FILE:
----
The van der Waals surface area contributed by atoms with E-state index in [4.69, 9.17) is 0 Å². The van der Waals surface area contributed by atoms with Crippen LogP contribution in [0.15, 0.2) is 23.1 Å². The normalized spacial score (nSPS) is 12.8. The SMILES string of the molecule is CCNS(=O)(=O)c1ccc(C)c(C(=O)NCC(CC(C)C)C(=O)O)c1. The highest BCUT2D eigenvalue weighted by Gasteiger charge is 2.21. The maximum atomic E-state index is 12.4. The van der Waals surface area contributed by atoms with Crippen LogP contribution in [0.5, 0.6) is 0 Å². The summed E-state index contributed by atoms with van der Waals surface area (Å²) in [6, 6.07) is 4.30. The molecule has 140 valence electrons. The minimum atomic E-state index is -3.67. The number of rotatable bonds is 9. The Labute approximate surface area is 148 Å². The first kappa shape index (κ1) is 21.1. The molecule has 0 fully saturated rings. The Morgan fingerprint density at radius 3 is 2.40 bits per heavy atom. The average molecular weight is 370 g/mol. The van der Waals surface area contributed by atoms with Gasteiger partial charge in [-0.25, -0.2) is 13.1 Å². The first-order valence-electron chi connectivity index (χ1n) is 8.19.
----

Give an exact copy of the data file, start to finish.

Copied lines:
The van der Waals surface area contributed by atoms with E-state index in [4.69, 9.17) is 0 Å². The van der Waals surface area contributed by atoms with Crippen LogP contribution in [0.15, 0.2) is 23.1 Å². The normalized spacial score (nSPS) is 12.8. The SMILES string of the molecule is CCNS(=O)(=O)c1ccc(C)c(C(=O)NCC(CC(C)C)C(=O)O)c1. The highest BCUT2D eigenvalue weighted by Gasteiger charge is 2.21. The maximum atomic E-state index is 12.4. The van der Waals surface area contributed by atoms with Crippen LogP contribution in [0.5, 0.6) is 0 Å². The summed E-state index contributed by atoms with van der Waals surface area (Å²) in [6, 6.07) is 4.30. The molecule has 140 valence electrons. The minimum atomic E-state index is -3.67. The number of rotatable bonds is 9. The Labute approximate surface area is 148 Å². The first kappa shape index (κ1) is 21.1. The molecule has 0 fully saturated rings. The Morgan fingerprint density at radius 3 is 2.40 bits per heavy atom. The average molecular weight is 370 g/mol. The van der Waals surface area contributed by atoms with Gasteiger partial charge in [-0.25, -0.2) is 13.1 Å². The first-order valence-electron chi connectivity index (χ1n) is 8.19.